Sinn Fein demands for Irish reunification slammed as Ireland ‘not prepared’ for vote

Ireland ‘not prepared’ to cope with reunification says expert

The former Conservative MP has slammed calls for Northern Ireland to hold a vote on forming a united Ireland in the wake of Brexit. Sir David said the Irish Government would be unable to deliver on reunification between the Republic and Northern Ireland given all the issues that would be involved. Politicians from Sinn Fein have been calling for a referendum to be held on the status of Northern Ireland and these demands have increased in the face of polling showing less than half of Northern Ireland supported remaining in the Union.

Sir David told an online discussion on Brexit, organised by the Tony Blair Institute for Global Change, that the Irish government was not “remotely prepared” for the task of reunification.

He said: “I don’t think the Republic of Ireland is remotely prepared for what Irish reunification would bring.

“Let’s say you had a 52 to 48 majority in a Northern Irish referendum for Irish reunification

“There would be some many issues, not just fiscal issues but issues about what happens to Dublin’s duty then to be impartial, what does respecting the British identity of a very large proportion of its population mean in those hypothetical circumstances.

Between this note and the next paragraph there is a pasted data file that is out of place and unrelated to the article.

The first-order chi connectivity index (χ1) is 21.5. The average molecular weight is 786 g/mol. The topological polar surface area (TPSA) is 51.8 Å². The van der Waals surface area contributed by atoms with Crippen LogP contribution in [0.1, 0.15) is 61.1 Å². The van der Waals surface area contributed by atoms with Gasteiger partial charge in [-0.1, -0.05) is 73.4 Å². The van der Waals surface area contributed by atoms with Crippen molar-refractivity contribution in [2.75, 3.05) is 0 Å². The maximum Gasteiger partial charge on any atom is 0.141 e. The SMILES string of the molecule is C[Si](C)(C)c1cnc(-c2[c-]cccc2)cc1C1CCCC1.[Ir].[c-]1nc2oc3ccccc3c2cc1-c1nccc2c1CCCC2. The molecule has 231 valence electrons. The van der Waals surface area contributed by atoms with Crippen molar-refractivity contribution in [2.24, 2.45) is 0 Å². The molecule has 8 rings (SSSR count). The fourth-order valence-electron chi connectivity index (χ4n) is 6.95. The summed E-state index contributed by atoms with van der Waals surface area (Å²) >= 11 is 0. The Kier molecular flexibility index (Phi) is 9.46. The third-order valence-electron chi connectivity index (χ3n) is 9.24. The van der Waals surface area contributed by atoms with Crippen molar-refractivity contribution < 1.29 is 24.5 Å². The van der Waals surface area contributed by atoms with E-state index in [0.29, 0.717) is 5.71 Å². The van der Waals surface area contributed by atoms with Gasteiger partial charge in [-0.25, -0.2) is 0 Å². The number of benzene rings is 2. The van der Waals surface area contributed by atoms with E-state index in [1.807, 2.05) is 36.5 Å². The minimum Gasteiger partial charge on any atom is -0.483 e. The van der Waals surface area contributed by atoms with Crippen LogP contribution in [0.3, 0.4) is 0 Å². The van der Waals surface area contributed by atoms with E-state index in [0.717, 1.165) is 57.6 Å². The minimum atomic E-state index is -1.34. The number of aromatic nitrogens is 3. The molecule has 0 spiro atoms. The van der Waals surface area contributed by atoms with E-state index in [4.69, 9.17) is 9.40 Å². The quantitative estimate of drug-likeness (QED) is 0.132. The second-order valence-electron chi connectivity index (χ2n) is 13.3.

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“So I mean I still think the most likely outcome, even if there were a border poll I don’t actually see it happening in this parliament, I think it is potentially very destabilizing.

“But I think it would end up with a fairly narrow Unionist victory at the moment,” he added.

It comes after The Sunday Times commissioned a series of surveys across the four nations of the United Kingdom to gauge attitudes towards the union.

In Northern Ireland, it found 47 percent want to remain in the UK, with 42 percent in favour of a united Ireland and a significant proportion – 11 percent – undecided.

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Asked if they support a referendum on a united Ireland within the next five years, 51 percent said Yes compared to 44 percent who are against the idea.

On BBC Question time the leader of the main Unionist party in Northern Ireland, Arlene Foster of the DUP, was forced to rule out a border poll on a united Ireland.

The First Minister put forward the case for Northern Ireland staying in the Union, she argued that on a “rational and logical level” people in Northern Ireland would choose to remain in the UK.

Ms Foster’s comments came after former Chancellor George Osborne claimed Northern Ireland is “already heading for the exit door” out of the UK after Brexit.

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Mr Osborne blasted the “short-sighted” unionist politicians in a recent column.

The former Chancellor is now the editor of the Evening Standard and previously campaigned alongside former Prime Minister David Cameron for Britain to remain in the EU.

But he claimed the rest of the UK “will not care” about Northern Ireland’s departure.

Mr Osborne wrote: “Northern Ireland is already heading for the exit door.”

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